Robert William Service

(16 January 1874 - 11 September 1958 / Preston)

Take It Easy - Poem by Robert William Service

When I was boxing in the ring
In 'Frisco back in ninety-seven,
I used to make five bucks a fling
To give as good as I was given.
But when I felt too fighting gay,
And tried to be a dinger-donger,
My second, Mike Muldoon. would say:
"Go easy, kid; you'll stay the longer."

When I was on the Yukon trail
The boys would warn, when things were bleakest,
The weakest link's the one to fail -
Said I: "by Gosh! I won't be weakest."
So I would strain with might and main,
Striving to prove I was the stronger,
Till Sourdough Sam would snap: "Goddam!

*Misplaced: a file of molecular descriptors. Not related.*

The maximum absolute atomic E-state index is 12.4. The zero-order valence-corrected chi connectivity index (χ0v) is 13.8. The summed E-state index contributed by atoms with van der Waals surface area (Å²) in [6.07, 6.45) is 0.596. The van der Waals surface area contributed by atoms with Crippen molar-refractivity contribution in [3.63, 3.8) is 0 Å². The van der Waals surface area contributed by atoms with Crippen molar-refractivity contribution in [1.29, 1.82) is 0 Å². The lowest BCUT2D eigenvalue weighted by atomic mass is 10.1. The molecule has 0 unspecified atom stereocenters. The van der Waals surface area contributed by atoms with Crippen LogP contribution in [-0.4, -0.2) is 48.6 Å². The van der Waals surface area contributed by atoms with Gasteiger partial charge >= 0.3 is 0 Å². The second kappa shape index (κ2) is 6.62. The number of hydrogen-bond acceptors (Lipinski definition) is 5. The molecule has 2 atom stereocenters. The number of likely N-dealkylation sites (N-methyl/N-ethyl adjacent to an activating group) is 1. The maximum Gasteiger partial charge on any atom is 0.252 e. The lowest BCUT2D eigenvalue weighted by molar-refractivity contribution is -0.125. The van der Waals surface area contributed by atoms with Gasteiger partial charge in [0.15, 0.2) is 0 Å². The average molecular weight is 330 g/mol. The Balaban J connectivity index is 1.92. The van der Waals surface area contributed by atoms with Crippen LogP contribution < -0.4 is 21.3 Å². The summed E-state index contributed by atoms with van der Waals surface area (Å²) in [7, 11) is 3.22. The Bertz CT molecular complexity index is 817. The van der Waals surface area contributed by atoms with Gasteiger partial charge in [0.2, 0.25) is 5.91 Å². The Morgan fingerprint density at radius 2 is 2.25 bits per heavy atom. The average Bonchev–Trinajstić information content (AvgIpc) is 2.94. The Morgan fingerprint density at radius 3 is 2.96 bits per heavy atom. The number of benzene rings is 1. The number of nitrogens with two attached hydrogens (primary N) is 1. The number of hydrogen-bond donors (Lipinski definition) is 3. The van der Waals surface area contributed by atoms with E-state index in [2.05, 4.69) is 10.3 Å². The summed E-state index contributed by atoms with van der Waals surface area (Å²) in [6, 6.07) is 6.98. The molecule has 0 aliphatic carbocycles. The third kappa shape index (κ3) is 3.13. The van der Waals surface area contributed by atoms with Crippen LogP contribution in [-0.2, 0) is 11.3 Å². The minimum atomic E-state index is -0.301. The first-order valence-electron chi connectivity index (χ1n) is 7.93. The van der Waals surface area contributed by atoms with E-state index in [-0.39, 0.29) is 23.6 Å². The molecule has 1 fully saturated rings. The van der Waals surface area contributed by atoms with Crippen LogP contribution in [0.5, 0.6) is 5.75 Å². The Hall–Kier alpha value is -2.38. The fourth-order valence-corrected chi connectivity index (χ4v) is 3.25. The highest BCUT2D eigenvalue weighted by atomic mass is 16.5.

Go easy, son; you'' last the longer."
So all you lads of eighty odd
Take my advice - you'll never rue it:
Be quite prepared to meet your God,
But don't stampede yourselves to do it.
Just cultivate a sober gait;
Don't emulate the lively conger;
No need to race, slow down the pace,
Go easy, Pals - you'll linger longer.


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Read poems about / on: son, god, warning



Poem Submitted: Monday, January 13, 2003



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